By Antionette Wilson (Head of Primary)
As much as we want to protect our children from feeling stressed about the Coronavirus, we cannot protect them from being exposed to all the talk and discussion about it.
Walking through a grocery store with shelves empty of essential products is enough to start questions, concerns, and worry.
We cannot ignore or make light of what children feel, and therefore we should let them express what they feel. It is in how we respond that will make the difference. At school, we decided not to initiate conversations on the topic, but to answer all questions age appropriately, openly and truthfully, and to the best of our knowledge. We will endeavour to speak hope rather than doom and gloom and will guide the discussion to calm fears rather than allowing drawn-out conversations that could add to the concern. We will discuss basic hygiene with the students in the context of it being a good strategy and precaution to prevent any colds and flu, including this virus, from being transmitted. Posters in the classrooms will remind students to wash hands regularly, with soap and water, or to use hand sanitiser. Unnecessary touching of their faces will be discouraged, and the use of the elbow method encouraged when coughing or sneezing. Hopefully, this occurrence will be minimalized as we hope that sick children will not be attending school when there is a chance of them infecting fellow students.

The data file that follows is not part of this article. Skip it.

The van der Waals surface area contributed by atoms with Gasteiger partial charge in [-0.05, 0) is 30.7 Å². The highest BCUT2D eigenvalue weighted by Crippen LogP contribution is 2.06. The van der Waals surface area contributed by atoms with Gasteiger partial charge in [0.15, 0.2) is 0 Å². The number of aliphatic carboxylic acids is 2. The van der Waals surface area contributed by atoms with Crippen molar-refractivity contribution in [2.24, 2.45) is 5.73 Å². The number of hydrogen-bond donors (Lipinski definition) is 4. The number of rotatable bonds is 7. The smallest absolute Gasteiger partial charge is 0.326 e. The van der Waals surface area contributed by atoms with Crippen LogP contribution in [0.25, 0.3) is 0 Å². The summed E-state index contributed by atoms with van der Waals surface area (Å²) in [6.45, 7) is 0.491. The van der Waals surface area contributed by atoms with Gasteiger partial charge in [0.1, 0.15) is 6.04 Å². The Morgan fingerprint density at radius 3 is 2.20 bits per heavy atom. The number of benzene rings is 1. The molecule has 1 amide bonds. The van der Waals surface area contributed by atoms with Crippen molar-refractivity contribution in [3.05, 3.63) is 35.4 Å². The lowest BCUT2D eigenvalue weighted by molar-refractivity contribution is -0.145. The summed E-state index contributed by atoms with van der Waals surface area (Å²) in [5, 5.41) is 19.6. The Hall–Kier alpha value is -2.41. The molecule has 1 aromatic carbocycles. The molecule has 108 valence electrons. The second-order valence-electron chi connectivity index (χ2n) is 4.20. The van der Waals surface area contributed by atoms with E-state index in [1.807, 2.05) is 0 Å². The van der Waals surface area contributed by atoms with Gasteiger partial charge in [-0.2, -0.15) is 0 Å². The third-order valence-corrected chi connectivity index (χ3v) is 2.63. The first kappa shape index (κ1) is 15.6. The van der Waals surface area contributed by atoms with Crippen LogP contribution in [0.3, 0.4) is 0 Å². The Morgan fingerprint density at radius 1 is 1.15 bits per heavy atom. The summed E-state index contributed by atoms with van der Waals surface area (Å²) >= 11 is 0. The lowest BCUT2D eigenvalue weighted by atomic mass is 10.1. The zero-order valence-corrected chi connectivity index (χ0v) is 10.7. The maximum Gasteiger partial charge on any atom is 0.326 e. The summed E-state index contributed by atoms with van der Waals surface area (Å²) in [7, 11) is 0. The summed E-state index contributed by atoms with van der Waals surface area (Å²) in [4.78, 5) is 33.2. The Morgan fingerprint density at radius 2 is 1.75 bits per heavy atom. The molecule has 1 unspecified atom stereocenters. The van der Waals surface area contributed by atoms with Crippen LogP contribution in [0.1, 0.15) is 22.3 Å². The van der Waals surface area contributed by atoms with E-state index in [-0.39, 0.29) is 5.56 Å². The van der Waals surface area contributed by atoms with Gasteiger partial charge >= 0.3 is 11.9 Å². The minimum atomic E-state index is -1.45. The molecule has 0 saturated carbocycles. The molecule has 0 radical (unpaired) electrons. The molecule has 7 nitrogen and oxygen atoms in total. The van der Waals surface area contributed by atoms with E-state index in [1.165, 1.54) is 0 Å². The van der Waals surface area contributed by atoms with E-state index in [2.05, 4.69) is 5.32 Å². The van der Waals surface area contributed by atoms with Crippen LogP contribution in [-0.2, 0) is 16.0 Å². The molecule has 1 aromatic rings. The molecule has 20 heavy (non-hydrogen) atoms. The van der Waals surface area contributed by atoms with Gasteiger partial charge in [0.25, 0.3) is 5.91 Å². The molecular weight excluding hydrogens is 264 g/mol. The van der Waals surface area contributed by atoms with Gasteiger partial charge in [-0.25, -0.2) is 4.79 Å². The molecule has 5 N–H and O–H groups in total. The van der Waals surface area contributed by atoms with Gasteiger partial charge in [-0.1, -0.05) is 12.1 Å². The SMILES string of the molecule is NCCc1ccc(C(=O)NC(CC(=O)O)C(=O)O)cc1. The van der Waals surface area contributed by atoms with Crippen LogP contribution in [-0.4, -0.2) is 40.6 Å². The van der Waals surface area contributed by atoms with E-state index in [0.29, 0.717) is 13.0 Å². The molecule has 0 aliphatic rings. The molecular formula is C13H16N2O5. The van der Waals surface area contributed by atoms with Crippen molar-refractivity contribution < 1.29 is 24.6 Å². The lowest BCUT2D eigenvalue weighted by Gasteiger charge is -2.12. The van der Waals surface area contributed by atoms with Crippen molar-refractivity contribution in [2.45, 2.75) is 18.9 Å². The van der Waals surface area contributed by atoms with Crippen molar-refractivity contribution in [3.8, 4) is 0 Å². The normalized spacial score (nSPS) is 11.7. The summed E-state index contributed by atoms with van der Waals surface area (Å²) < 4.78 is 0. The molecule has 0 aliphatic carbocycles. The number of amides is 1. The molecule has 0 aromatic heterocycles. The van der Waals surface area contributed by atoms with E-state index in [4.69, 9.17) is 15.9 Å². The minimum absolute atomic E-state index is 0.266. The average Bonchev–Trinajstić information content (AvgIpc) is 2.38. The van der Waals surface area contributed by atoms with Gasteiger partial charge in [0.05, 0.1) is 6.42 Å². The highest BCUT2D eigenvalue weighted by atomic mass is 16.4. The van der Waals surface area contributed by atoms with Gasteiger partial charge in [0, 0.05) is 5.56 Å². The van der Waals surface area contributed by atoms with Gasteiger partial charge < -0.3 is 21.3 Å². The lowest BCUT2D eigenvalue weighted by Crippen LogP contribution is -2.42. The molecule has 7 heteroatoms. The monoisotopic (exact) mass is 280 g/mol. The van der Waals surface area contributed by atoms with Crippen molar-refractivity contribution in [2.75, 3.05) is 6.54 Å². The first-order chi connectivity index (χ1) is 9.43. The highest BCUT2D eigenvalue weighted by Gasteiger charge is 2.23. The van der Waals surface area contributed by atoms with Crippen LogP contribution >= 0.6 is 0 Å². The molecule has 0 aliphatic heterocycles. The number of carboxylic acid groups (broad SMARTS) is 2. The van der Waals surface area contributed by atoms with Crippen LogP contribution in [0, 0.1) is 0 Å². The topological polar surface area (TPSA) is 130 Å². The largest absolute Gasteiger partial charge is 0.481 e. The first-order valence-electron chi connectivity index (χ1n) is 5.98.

This is the information that we will share with students if the topic came up (less detail depending on their age):
- The Coronavirus is a zoonotic virus – it started in sick animals, probably bats, and then infected humans (we won’t get it from our animals).
- There have been similar viruses before that have been dealt with successfully (we won’t say how many people died as a result- just that it was stopped from spreading).
- The strategies such as quarantine are based on experiences from before – on how to keep people safe and to prevent sick people from infecting others.
- It is like a cold but can affect your lungs in some cases (Pneumonia).
- To keep you safe: Simple hygiene is important such as washing hands and not touching your face after touching areas that could be carrying the virus.
- This is what it looks like:
See the link to a Maggie Dent blog with good advice for parents how to talk to their children about the virus.
The College will follow all advice from the Government and Education Department closely.